Concrete Tokyo toilet by Wonderwall references primitive Japanese huts
A maze of board-marked concrete walls encloses this public toilet in Tokyo, which interior design studio Wonderwall created for the Tokyo Toilet project and modelled on prehistoric Japanese architecture.
Located in Ebisu Park in the capital’s Shibuya district, the toilet block is intended to resemble “primitive and simple” object in the park, rather than standing out as a building.
It is dubbed by Wonderwall as the Modern Kawaya, referencing primitive kawaya huts that were used as toilets in the early Jōmon period – the earliest historical era of Japanese history that is dated between 10,000 to 6,000 BCE.
“In Japan, the origin of toilets is kawaya,” explained Japanese studio Wonderwall. “These huts were of primitive and simple designs, often made of hardened soil or pieces of wood bound together.”
“We kept in mind a facility that distances itself from architectural concepts and elements: an object that stands casually in the park as if it were playground equipment, benches, or trees.”
The public toilet’s design was led by Masamichi Katayama, founder of Wonderwall, and is intended for use by anyone, regardless of their gender, age, or disability.
It is composed of 15 “randomly” placed walls that are made from board-marked concrete with a highly textured finish, nodding to the wood and soil construction of traditional kawayas.
The arrangement of the walls resembles a maze, with gaps between them opening to reveal discreet entrances to three different areas. These include male and female toilets, as well as a unisex cubicle with facilities for baby changing and disabled users.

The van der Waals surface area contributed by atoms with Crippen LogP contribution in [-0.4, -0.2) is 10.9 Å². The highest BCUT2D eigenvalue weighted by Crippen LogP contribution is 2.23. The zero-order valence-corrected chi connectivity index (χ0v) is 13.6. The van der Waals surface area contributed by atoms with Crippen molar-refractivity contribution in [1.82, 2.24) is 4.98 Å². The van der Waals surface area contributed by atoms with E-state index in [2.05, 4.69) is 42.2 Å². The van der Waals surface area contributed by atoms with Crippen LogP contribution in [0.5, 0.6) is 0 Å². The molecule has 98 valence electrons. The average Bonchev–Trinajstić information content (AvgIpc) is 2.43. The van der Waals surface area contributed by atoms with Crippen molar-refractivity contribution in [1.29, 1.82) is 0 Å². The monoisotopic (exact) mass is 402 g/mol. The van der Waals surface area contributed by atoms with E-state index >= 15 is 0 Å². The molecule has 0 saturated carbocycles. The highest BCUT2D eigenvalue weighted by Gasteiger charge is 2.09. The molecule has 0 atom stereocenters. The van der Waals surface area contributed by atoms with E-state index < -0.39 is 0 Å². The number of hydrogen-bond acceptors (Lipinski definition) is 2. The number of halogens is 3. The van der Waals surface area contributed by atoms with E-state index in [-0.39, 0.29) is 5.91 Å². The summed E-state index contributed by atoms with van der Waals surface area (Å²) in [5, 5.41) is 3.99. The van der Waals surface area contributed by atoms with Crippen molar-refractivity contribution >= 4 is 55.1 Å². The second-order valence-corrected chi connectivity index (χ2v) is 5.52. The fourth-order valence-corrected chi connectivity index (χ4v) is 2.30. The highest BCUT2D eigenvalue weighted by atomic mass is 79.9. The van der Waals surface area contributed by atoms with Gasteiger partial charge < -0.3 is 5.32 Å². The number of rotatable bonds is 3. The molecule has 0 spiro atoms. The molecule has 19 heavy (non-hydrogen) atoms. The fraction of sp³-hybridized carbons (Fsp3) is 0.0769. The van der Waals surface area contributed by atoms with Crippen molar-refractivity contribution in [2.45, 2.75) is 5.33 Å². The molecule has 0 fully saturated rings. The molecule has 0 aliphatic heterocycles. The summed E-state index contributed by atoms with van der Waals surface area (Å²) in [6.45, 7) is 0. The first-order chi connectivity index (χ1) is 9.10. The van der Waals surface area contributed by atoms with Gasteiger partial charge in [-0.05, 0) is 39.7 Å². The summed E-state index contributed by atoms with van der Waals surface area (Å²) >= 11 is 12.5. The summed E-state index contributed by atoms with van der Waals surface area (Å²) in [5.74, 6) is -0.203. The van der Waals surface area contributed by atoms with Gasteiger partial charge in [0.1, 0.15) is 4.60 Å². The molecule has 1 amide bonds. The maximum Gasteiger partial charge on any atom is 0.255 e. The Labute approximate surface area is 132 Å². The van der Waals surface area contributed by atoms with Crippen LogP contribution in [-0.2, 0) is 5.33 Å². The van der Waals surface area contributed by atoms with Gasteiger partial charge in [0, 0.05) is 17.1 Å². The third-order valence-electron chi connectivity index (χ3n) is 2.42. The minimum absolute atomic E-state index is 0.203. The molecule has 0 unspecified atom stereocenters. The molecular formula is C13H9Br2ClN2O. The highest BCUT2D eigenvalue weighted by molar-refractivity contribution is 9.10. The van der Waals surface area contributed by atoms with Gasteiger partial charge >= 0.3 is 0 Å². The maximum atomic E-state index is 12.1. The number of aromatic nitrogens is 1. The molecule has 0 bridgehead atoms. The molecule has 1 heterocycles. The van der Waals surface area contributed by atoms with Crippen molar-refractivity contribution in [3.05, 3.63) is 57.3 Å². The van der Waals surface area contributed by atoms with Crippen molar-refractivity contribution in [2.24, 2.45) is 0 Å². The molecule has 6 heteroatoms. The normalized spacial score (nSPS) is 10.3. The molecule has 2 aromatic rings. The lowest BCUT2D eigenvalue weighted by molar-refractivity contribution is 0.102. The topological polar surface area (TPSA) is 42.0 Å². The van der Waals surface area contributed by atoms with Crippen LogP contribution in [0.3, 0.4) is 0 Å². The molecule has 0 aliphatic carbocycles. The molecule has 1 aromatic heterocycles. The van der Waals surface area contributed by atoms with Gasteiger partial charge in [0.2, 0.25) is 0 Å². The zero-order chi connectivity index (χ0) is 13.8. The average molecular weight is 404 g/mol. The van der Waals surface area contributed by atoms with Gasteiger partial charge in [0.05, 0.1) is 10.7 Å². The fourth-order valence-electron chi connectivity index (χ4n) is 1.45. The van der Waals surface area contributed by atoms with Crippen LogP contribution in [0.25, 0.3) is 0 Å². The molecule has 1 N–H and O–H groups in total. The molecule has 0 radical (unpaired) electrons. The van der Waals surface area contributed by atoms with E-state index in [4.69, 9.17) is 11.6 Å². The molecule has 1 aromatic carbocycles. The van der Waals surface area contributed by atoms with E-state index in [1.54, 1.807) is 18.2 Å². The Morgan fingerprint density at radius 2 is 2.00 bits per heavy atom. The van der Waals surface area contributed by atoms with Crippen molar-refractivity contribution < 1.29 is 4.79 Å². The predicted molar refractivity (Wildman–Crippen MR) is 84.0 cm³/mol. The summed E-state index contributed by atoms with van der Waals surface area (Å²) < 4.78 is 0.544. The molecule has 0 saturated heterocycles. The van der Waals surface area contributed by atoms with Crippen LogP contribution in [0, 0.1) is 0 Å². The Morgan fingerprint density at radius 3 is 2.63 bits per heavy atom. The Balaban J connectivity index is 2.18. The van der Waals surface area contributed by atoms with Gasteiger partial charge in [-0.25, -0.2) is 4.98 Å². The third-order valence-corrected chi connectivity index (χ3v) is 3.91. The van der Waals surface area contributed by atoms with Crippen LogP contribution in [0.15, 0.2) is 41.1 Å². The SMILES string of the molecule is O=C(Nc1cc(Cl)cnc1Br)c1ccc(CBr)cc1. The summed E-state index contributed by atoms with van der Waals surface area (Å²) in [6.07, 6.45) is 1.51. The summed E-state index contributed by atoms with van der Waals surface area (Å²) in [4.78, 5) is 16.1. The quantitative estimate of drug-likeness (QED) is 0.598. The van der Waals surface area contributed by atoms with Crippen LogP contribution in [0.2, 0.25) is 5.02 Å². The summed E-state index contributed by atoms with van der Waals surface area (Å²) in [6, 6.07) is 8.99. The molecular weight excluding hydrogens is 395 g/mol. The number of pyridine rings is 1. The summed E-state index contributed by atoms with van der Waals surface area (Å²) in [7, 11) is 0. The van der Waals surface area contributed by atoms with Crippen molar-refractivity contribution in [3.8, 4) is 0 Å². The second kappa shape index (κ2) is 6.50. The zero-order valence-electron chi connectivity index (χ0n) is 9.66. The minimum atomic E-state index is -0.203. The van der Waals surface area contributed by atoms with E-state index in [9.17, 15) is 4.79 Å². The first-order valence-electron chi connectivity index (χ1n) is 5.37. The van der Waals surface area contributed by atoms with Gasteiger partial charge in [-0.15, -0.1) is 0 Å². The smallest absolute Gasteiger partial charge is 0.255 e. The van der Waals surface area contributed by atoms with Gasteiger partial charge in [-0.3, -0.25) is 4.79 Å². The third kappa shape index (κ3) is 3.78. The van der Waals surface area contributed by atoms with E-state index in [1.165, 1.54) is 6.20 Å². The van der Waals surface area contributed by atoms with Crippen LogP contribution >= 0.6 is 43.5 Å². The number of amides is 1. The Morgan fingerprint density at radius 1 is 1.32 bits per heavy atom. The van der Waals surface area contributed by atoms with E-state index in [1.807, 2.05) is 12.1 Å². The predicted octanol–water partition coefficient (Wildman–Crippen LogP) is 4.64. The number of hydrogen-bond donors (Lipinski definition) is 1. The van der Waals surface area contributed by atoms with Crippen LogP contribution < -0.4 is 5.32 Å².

These concrete walls, which also shape the interiors of the block, are described by Wonderwall as a “curious piece of playground equipment” and are hoped to be playful and interactive.
“Trying to envision the appearance and atmosphere of the primitive kawaya of the past, we built an ambiguous space that is simultaneously an object and a toilet by randomly combining 15 concrete walls,” explained the studio.
“The design creates a unique relationship in which users are invited to interact with the facility as if they are playing with a curious piece of playground equipment.”
The project will see the construction of 17 bathroom facilities throughout Shibuya that are accessible to all, with the ambition of dispelling “misconceptions regarding public toilets” and creating “a society that embraces diversity”.
Photography is by Satoshi Nagare, provided by The Nippon Foundation.
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